Greensboro Opera House
Greensboro Opera House The Greensboro Opera House in Greensboro, Hale County, is a cultural and performance venue for local and national performing arts groups. The building that houses the Opera House was constructed in 1903 but fell into disrepair by the outbreak of World War II. In 2003, a group of local citizens began a fundraising program to restore the building to its pre-war state, sparking the beginning of a larger revitalization effort in downtown Greensboro. As of 2017, the first floor of the Greensboro Opera House had been restored, with efforts underway to renovate the second and third floors.
The area encompassing the modern Greensboro Opera House contained an earlier opera house, built in the 1890s, that burned to the ground in 1902. The construction of the 1903 Greensboro Opera House was part of a wave of opera houses built across the rural south throughout the late nineteenth and early twentieth centuries. Recognizing the cultural importance of an opera house, local politician Jeffries A. Blunt funded construction of the new building. It was typical of opera houses of this period, having three-stories with retail spaces on the ground floor and a theater and offices on the second and third floors. In addition to hosting theatrical performances, concerts, lectures, town meetings, and dances, the Greensboro Opera House also served as the first movie theater in the area before a dedicated movie theater was constructed.
Greensboro Opera House The Greensboro Opera House served as both a performing arts center and meeting place until the Great Depression, when profits began to decline significantly. By the eve of World War II, the financial straits of the company led to the facility’s permanent closure. The retail stores on the first floor continued operation, but the second and third floors, including the theater, lay derelict until 2003. That year, a group of local citizens spearheaded by local Hale County district judge William “Sonny” Ryan had the idea to purchase the opera house, restore it, and use it as the beginning of a revitalization of downtown Greensboro. Founding the nonprofit group Greensboro Opera House, Inc., the group was dedicated to returning the opera house to its former use as a multi-purpose cultural center.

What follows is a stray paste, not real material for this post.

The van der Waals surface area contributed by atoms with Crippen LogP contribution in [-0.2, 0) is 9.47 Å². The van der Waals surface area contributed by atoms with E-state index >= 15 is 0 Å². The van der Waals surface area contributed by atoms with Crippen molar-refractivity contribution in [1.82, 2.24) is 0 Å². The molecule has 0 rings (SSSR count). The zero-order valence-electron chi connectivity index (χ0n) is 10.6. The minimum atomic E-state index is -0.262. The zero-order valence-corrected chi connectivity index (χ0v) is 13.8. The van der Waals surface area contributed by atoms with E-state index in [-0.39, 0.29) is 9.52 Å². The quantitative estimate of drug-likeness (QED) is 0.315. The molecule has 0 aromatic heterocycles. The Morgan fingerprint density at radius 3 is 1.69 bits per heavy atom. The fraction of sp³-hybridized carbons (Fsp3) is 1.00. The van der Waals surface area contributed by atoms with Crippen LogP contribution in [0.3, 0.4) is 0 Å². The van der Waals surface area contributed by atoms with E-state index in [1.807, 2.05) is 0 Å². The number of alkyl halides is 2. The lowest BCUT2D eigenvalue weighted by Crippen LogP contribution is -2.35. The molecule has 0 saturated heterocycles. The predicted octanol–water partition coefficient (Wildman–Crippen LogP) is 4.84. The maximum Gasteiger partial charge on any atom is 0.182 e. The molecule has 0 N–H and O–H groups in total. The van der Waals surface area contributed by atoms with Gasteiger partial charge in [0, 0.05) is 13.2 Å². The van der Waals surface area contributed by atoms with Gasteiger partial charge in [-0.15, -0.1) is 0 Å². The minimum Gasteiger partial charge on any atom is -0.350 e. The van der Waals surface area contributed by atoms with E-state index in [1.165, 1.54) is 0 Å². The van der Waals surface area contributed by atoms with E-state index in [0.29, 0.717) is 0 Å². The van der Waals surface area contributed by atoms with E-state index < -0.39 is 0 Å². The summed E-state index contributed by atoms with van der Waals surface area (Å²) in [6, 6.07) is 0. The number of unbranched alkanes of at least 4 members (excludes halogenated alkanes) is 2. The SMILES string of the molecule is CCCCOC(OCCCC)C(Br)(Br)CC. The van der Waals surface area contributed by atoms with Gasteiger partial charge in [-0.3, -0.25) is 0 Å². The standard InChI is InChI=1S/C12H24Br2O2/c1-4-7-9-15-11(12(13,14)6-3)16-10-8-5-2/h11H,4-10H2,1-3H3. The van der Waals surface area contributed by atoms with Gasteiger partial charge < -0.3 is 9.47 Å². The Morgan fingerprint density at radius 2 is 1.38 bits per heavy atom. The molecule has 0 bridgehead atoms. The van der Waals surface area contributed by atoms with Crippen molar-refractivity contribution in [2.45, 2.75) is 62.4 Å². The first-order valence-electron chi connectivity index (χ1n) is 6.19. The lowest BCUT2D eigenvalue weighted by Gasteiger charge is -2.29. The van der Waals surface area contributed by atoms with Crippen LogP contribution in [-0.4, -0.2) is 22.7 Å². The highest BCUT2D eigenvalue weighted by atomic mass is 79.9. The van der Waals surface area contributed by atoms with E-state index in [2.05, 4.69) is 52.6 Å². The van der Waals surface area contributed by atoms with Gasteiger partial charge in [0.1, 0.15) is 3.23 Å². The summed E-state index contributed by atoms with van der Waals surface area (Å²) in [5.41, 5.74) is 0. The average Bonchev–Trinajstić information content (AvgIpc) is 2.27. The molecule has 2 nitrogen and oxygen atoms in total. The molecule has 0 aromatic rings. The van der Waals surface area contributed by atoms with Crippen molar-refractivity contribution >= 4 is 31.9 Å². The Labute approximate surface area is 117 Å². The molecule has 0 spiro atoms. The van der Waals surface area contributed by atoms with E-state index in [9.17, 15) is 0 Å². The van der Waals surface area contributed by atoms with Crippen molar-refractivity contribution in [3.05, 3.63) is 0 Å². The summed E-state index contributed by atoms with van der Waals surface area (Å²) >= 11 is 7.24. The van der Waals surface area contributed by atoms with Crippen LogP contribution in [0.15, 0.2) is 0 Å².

From 2003 to 2006, Greensboro Opera House, Inc. raised money through a combination of donations from local citizens, grants, and funding from the Alabama State Council on the Arts to purchase and begin revitalizing the building at a cost of a little more than $500,000. In 2016, the restored first floor of the property was unveiled as a space for meetings, live performances, art exhibits, lectures, and other events.
The building is a contributing property to the Greensboro Historic District, which was listed on the National Register of Historic Places in 1976. The district stretches along 14 blocks and encompasses a commercial section and two residential sections. The district includes famed Magnolia Grove (ca. 1840) and approximately 140 other residential and commercial structures built before the American Civil War up to the 1950s, with many dating from the 1880s into the early twentieth century.